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  • Anna Rosciszewski

Who Was Alexei Navalny?

You may have heard of the recent death of Russia’s infamous opposition leader, Aleksei Navalny, on February 16th, 2024, and what it signifies for the future of Russia under Putin’s regime. Over the past couple of weeks, headlines have been reacting to his death-a shock that has been felt throughout the democratic world. To fully understand the scope of Navalny’s ongoing impact, we must, however, remember what he fearlessly accomplished during his lifetime and the leader he was, rather than accepting his premature end as the conclusion of his sacrifices. 

Navalny speaking to a crowd during a protest in Moscow, Russia on July 20th, 2019. Image via Pavel Golovkin for AP Press News.

His Legacy

First and foremost, Navalny was Russia’s leading anti-corruption leader. Even posthumously, his work - from leading protests to publishing investigations of government corruption - denotes a major hope for democracy against the oppression and deceit of the Kremlin’s authoritarian rule. After earning his law and economics degrees, his first action as an activist was in 2004, when he founded the Muscovite Protection Committee, with the initiative of blocking construction projects that could be harmful to residents. In 2008, he became a well known public figure when he published proof of embezzlement by top Russian state corporations, Gazprom, Rosneft, and Transneft, before conducting trials against them through his Union of Minority Shareholders. In 2010, he founded yet another project, RosPil, which would detect and prosecute cases of fraud in public procurements, the purchases of goods, services, and works by the government and other state owned enterprises. The next year, he founded the Anti-Corruption Foundation (ACF), which is run by lawyers and economists and independently drafts anti-corruption bills, publishes investigations to inform the public of corruption in high circles of Russian government and business, and provides Russians with platforms to file complaints about damaged public infrastructure. One of the ACF’s bills, which forbade government officials from buying foreign cars at the expense of the public, was passed after garnering a staggering 100,000 signatures. He even took his mission of uncovering the illicit enrichment of government officials, which is forbidden by the United Nations’ Article 20, to UN Headquarters. There, he launched a legislative bill that called for the monitoring of their incomes and expenditures, as well as prosecute those unable to explain the sources of these funds. The Russian government never recognized his initiative and instead revoked his attorney license in 2015;  he continued to protect citizens and fight cases over unlawful court decisions via the European Court of Human Rights.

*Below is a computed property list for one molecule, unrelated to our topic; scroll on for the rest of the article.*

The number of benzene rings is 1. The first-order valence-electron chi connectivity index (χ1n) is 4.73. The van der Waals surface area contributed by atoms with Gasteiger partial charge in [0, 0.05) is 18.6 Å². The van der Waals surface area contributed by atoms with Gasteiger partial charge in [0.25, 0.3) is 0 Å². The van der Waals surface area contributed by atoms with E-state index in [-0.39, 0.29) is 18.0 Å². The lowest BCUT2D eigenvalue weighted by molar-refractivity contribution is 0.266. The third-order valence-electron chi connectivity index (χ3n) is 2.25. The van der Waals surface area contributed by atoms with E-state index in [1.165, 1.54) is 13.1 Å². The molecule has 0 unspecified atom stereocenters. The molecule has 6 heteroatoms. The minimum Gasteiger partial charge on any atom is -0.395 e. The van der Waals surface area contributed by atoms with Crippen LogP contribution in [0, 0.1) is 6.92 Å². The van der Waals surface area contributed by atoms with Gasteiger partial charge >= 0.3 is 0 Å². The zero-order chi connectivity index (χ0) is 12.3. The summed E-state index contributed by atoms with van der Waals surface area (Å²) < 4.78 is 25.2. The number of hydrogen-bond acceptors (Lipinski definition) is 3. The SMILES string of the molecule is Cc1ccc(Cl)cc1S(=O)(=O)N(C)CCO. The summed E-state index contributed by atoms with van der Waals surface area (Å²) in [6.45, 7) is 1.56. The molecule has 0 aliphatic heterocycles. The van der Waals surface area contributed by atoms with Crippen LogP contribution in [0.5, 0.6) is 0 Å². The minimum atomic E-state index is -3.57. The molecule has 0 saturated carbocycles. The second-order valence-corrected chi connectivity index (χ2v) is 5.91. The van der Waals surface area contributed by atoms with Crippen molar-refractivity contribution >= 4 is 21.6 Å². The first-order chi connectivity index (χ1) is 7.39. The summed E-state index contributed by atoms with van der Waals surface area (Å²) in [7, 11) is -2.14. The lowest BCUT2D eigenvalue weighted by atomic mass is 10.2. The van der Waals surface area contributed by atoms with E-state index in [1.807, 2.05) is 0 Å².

In the latter half of the 2010s, he released numerous documentaries again exposing the corruption of Russia’s high ranking officials. These include investigations into Yuri Chaika, Igor Shuvalov, and Dmity Medvedev, among others. 

Putin’s Number 1 Enemy

Navalny’s work has enraged the Russian government for over twenty years. Reacting to his initiatives, it has repeatedly published propaganda against him, trying to paint him as a public enemy, while charging him and his family with fabricated crimes. In 2017, despite being nominated as a presidential candidate, where he vowed to reduce inequality and eliminate intragovernmental corruption, he was unconstitutionally barred from running. Moreover, all of his foundations were branded extremist, and thus, rendered illegal to join.